This was a project for my Gotham writing class. The assignment was a non-fiction piece about being personally affected by a newsworthy event. (Fun fact – I found the pictures only after I had written the story.)
I was awake, but still in bed. The house was quiet; my mom was at work already. The yard outside was unkempt and neglected. Ivy crawled up the sides of the house. A bush curled around the mailbox. The yard had probably been mowed within the last five months, but I couldn’t remember when.
The only thing that was taken care of was my car. We had to give Daddy’s back to the bank after he died, so I had my mom co-sign on a ’99 Hyundai for me. I washed it obsessively. Inside, on the visor, was a picture of dad with his car, an economical red Ford Escort. He was proud to finally be able to afford a car, so I was proud of my car too.
As I lay in bed, I could hear the phone ringing. I knew something was wrong. The phone never rang so much. And it was late, about 9:00 in the morning. I usually got up earlier. Today I just didn’t want to. Today I could tell something was wrong. I could hear my boyfriend on the answering machine, “They’re blowing up your city.”
My dad grew up in Brooklyn. When I was eight we went to the Statue of Liberty and looked through those binocular machines that cost a quarter. We looked at the twin towers together. We thought they were beautiful.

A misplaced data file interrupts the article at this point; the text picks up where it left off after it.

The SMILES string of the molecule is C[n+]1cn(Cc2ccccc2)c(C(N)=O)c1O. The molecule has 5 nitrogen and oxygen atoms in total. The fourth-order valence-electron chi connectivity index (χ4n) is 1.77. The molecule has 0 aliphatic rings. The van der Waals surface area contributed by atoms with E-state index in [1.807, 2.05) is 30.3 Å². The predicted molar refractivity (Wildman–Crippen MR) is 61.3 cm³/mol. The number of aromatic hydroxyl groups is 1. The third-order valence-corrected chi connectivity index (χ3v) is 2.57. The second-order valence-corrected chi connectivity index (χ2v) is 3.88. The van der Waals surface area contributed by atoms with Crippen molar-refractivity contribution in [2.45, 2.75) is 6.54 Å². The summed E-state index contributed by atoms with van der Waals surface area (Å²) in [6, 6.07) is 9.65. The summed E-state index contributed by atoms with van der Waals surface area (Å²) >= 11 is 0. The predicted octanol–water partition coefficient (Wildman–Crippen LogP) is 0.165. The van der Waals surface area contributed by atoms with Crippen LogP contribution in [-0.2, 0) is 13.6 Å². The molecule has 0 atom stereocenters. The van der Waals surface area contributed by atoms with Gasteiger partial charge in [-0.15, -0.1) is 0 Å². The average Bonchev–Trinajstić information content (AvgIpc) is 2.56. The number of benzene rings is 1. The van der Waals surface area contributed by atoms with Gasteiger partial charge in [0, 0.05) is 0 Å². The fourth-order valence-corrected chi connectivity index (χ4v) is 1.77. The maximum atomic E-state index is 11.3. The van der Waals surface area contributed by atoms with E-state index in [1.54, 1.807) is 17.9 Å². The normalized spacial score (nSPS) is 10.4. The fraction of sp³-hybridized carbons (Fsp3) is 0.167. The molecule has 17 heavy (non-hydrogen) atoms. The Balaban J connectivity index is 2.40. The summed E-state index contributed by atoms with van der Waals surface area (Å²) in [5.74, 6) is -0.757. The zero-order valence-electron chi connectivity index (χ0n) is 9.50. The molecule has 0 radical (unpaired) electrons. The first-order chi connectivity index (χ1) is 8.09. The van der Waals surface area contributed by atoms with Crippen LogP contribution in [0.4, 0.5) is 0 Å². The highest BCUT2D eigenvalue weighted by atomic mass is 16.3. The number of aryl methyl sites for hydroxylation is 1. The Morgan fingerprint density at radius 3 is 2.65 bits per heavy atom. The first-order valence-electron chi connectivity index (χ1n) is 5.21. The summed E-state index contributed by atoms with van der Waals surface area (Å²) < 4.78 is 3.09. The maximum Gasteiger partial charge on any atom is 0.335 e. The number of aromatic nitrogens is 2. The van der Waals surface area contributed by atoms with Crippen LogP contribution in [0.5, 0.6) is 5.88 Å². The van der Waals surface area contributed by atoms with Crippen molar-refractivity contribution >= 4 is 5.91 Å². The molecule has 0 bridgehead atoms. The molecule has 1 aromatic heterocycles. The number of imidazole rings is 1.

It seemed so weird that the world continues after someone so important dies. That this sort of thing could happen without him here. I wondered what he would think about this. He would probably cry. Maybe he would write a poem about it. I wondered how much loss he would feel. I wondered what he would do or say.
He would get this look in his eyes when he talked about World War II. His older brother died while serving. My father was just a kid. I grew up in a house filled with books and films and art and an emptiness about the war. Dad wrote poetry about the war. I think today would have shocked him nearly as much as the day his family received the news about Uncle Paul. And he would have that look in his eyes, like he was focused on something far away and painful.
I feel like his feelings would have been hurt. It’s hard to explain, but I think he would have taken that morning’s events as somehow personal. He treasured being an American. I was raised to be politically minded and to vote in every election, even the local ones. And he enjoyed being from New York. He still had an accent that I couldn’t hear, but that everyone insisted was there. He just sounded like Daddy to me. But this day would have been an affront to him.
My classes were cancelled, but I got called into work at the TV station because someone’s kid was sick and I needed to fill in. Life kept going on. That’s what stunned me the most that day. That life was still just going on.